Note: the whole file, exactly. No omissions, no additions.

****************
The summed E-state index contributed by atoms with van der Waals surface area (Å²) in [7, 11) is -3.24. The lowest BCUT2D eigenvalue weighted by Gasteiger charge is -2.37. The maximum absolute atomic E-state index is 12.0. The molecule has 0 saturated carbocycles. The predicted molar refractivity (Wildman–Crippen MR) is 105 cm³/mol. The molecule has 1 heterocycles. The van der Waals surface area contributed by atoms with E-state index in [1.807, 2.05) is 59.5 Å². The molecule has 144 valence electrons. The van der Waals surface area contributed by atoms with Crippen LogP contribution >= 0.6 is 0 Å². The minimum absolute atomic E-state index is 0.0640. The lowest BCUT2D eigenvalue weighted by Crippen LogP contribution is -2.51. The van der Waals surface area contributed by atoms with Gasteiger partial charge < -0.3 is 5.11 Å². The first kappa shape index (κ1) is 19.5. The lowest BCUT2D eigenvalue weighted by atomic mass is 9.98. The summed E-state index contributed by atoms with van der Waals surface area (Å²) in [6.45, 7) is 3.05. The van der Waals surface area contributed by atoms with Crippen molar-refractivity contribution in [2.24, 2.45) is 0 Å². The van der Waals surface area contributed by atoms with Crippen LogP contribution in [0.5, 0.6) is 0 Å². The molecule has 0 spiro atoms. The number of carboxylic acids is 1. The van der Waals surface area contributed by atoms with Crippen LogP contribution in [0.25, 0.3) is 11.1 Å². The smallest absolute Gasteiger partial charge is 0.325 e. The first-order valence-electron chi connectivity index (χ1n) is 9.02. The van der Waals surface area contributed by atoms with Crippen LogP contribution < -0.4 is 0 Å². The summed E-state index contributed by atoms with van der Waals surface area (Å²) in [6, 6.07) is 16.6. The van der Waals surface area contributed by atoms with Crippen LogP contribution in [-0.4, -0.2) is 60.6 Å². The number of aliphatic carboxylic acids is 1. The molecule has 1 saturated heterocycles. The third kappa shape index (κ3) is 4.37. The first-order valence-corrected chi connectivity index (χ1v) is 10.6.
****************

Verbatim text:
The summed E-state index contributed by atoms with van der Waals surface area (Å²) in [7, 11) is -3.24. The lowest BCUT2D eigenvalue weighted by Gasteiger charge is -2.37. The maximum absolute atomic E-state index is 12.0. The molecule has 0 saturated carbocycles. The predicted molar refractivity (Wildman–Crippen MR) is 105 cm³/mol. The molecule has 1 heterocycles. The van der Waals surface area contributed by atoms with E-state index in [1.807, 2.05) is 59.5 Å². The molecule has 144 valence electrons. The van der Waals surface area contributed by atoms with Crippen LogP contribution >= 0.6 is 0 Å². The minimum absolute atomic E-state index is 0.0640. The lowest BCUT2D eigenvalue weighted by Crippen LogP contribution is -2.51. The van der Waals surface area contributed by atoms with Gasteiger partial charge < -0.3 is 5.11 Å². The first kappa shape index (κ1) is 19.5. The lowest BCUT2D eigenvalue weighted by atomic mass is 9.98. The summed E-state index contributed by atoms with van der Waals surface area (Å²) in [6.45, 7) is 3.05. The van der Waals surface area contributed by atoms with Crippen molar-refractivity contribution in [2.24, 2.45) is 0 Å². The van der Waals surface area contributed by atoms with Crippen LogP contribution in [0.5, 0.6) is 0 Å². The molecule has 0 spiro atoms. The number of carboxylic acids is 1. The van der Waals surface area contributed by atoms with Crippen LogP contribution in [0.25, 0.3) is 11.1 Å². The smallest absolute Gasteiger partial charge is 0.325 e. The first-order valence-electron chi connectivity index (χ1n) is 9.02. The van der Waals surface area contributed by atoms with Crippen LogP contribution < -0.4 is 0 Å². The summed E-state index contributed by atoms with van der Waals surface area (Å²) in [6, 6.07) is 16.6. The van der Waals surface area contributed by atoms with Crippen LogP contribution in [-0.4, -0.2) is 60.6 Å². The number of aliphatic carboxylic acids is 1. The molecule has 1 saturated heterocycles. The third kappa shape index (κ3) is 4.37. The first-order valence-corrected chi connectivity index (χ1v) is 10.6.